I don’t like to generalise, but I imagine that there are a few questions that almost all twenty-something-year-olds fear. Do you have a partner? Do you still live at home? Did you go to university? And of course, the dreaded…What do you do for work?
For the lucky ones that managed to glide straight from university into postgraduate study or the workforce with clear goals in mind, I’m sure this would sound like a standard, non-threatening question. But, for those of us that have found ourselves in jobs we don’t like, are still working part-time or casually and feeling left behind because of it or are unemployed because of this thing called COVID-19, this simple question becomes an anxiety-ridden minefield.
When I was two years out of university, staring down the barrel of a global pandemic with only some casual babysitting work and so many job application rejections that I could’ve piled them up and created a scrapbook (this is not a dramatisation, I actually wanted to make a scrapbook) – this question was the very bane of my existence. Not only did I find it difficult to answer, but it created this ripple effect inside of my mind that powered up an endless loop of self-deprecating thoughts that would stay with me long after I’d stumbled through an answer.
After a lot of reflection and a few people calling me out on it, I realised that the way I spoke about myself was a lot of the problem. The New Year is a great time to sit down and reflect on the words you use when you talk about yourself. You might find that like me, you’ve been selling yourself short along the way simply because of the language you’ve been using. Setting a resolution or just striving to speak with confidence is a massive step, but so worthwhile.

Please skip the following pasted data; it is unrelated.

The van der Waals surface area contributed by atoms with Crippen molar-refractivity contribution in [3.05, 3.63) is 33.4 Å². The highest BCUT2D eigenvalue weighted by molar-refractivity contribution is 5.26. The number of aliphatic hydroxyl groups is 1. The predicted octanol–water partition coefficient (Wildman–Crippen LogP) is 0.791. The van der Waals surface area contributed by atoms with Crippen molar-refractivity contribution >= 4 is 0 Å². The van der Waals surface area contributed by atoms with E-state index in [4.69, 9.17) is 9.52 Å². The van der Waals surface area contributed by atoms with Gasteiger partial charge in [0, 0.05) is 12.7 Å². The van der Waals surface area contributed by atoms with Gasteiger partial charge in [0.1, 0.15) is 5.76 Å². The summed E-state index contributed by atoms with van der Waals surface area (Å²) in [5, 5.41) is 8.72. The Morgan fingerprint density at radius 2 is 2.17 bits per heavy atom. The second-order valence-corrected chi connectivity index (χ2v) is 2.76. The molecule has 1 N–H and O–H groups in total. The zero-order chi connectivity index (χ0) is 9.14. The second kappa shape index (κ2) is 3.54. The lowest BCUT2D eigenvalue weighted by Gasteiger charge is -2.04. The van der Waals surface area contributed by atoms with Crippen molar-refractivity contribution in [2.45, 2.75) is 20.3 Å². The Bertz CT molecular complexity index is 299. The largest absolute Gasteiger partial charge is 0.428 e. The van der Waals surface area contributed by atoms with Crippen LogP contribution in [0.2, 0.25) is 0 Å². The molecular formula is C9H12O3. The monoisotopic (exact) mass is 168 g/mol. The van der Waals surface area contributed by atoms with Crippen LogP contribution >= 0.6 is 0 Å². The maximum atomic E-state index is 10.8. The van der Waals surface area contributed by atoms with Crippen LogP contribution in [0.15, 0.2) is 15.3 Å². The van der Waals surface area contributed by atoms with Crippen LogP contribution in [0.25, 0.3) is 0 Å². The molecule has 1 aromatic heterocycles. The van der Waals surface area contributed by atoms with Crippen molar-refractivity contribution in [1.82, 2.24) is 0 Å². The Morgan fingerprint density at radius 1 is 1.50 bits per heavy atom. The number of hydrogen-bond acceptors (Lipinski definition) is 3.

Even though our job circumstances might not change overnight, the way we speak ourselves can. So, here are some things I’ve learnt the hard way so hopefully, you don’t have to:
1. Stop dismissing your achievements
I plead guilty to this crime. The truth is you’ve got to be your own cheerleader when it comes to talking about your achievements. When people asked what I did for work I used to say “Oh, I’m just a nanny”. When they would ask me what I studied I would answer in a dismissive tone “Oh, just an arts degree.” I was putting myself down with the language I was using which set the tone for the other person’s reply straight off the bat. No wonder these conversations were uncomfortable when I was so readily able to push aside my achievements.
Giving these answers did nothing for me. It didn’t tell the other person that I was still a nanny because I had grown a babysitting business from the ground up and at one point had ten clients that sustained me financially throughout my study and beyond. It didn’t tell them how I had completed a three-year degree studying incredibly interesting subjects that have since informed my choices, values, and career goals to this day.
I quickly realised the word “just” was a bit of a crutch for me. I was using it to diminish my work so others couldn’t put it down because I had already done so. This was so damaging to my confidence and sense of self-worth. Once I realised this, I tried my best to stop using it. I still trip up now and then, but I find it interesting that people call me out on it all the time and tell me what I’m doing is a lot more than “just” anything. People don’t want to hear you diminish what you’ve done, so try your best to take out those filler words that add a negative connotation to what you’re saying. Even if you aren’t over the moon with what you are doing, speak about your role and your job with respect, because you deserve it.